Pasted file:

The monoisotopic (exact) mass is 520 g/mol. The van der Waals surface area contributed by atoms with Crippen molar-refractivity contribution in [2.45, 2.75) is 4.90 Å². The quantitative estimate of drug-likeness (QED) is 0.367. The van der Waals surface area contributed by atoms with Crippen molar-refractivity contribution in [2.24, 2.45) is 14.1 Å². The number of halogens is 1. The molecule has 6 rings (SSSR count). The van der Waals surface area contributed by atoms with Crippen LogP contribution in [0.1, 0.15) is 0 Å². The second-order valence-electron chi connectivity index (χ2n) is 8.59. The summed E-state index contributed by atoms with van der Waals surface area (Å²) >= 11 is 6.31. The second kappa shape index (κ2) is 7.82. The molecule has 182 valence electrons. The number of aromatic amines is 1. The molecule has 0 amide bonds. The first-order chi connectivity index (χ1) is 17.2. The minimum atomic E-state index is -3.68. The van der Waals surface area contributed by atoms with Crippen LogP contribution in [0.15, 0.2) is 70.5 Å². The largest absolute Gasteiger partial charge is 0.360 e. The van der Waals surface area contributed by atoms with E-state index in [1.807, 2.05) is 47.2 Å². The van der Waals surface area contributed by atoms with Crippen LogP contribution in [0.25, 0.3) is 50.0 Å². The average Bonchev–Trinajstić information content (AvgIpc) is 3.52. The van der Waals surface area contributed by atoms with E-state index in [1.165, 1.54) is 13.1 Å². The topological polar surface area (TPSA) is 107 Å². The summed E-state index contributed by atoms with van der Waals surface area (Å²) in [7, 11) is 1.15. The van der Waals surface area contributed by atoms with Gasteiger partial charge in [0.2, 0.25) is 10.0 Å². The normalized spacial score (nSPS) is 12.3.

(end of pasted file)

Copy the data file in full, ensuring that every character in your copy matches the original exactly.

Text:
The monoisotopic (exact) mass is 520 g/mol. The van der Waals surface area contributed by atoms with Crippen molar-refractivity contribution in [2.45, 2.75) is 4.90 Å². The quantitative estimate of drug-likeness (QED) is 0.367. The van der Waals surface area contributed by atoms with Crippen molar-refractivity contribution in [2.24, 2.45) is 14.1 Å². The number of halogens is 1. The molecule has 6 rings (SSSR count). The van der Waals surface area contributed by atoms with Crippen LogP contribution in [0.1, 0.15) is 0 Å². The second-order valence-electron chi connectivity index (χ2n) is 8.59. The summed E-state index contributed by atoms with van der Waals surface area (Å²) >= 11 is 6.31. The second kappa shape index (κ2) is 7.82. The molecule has 182 valence electrons. The number of aromatic amines is 1. The molecule has 0 amide bonds. The first-order chi connectivity index (χ1) is 17.2. The minimum atomic E-state index is -3.68. The van der Waals surface area contributed by atoms with Crippen LogP contribution in [0.15, 0.2) is 70.5 Å². The largest absolute Gasteiger partial charge is 0.360 e. The van der Waals surface area contributed by atoms with E-state index in [1.807, 2.05) is 47.2 Å². The van der Waals surface area contributed by atoms with Crippen LogP contribution in [0.25, 0.3) is 50.0 Å². The average Bonchev–Trinajstić information content (AvgIpc) is 3.52. The van der Waals surface area contributed by atoms with E-state index in [1.165, 1.54) is 13.1 Å². The topological polar surface area (TPSA) is 107 Å². The summed E-state index contributed by atoms with van der Waals surface area (Å²) in [7, 11) is 1.15. The van der Waals surface area contributed by atoms with Gasteiger partial charge in [0.2, 0.25) is 10.0 Å². The normalized spacial score (nSPS) is 12.3.